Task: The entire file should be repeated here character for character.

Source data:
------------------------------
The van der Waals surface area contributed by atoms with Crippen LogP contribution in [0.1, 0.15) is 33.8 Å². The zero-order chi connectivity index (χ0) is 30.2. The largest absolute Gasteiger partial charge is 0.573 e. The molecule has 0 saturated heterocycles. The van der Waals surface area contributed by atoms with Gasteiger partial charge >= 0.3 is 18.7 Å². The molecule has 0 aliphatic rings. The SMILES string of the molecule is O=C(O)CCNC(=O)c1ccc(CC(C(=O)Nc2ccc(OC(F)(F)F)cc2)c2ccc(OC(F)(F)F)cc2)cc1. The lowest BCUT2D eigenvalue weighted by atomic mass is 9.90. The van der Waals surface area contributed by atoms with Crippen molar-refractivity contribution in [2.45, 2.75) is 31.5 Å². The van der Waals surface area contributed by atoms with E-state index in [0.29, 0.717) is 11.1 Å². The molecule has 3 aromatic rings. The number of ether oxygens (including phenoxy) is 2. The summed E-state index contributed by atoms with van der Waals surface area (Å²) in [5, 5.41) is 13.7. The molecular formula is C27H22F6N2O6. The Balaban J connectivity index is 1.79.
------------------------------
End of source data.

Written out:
The van der Waals surface area contributed by atoms with Crippen LogP contribution in [0.1, 0.15) is 33.8 Å². The zero-order chi connectivity index (χ0) is 30.2. The largest absolute Gasteiger partial charge is 0.573 e. The molecule has 0 saturated heterocycles. The van der Waals surface area contributed by atoms with Gasteiger partial charge >= 0.3 is 18.7 Å². The molecule has 0 aliphatic rings. The SMILES string of the molecule is O=C(O)CCNC(=O)c1ccc(CC(C(=O)Nc2ccc(OC(F)(F)F)cc2)c2ccc(OC(F)(F)F)cc2)cc1. The lowest BCUT2D eigenvalue weighted by atomic mass is 9.90. The van der Waals surface area contributed by atoms with Crippen molar-refractivity contribution in [2.45, 2.75) is 31.5 Å². The van der Waals surface area contributed by atoms with E-state index in [0.29, 0.717) is 11.1 Å². The molecule has 3 aromatic rings. The number of ether oxygens (including phenoxy) is 2. The summed E-state index contributed by atoms with van der Waals surface area (Å²) in [5, 5.41) is 13.7. The molecular formula is C27H22F6N2O6. The Balaban J connectivity index is 1.79.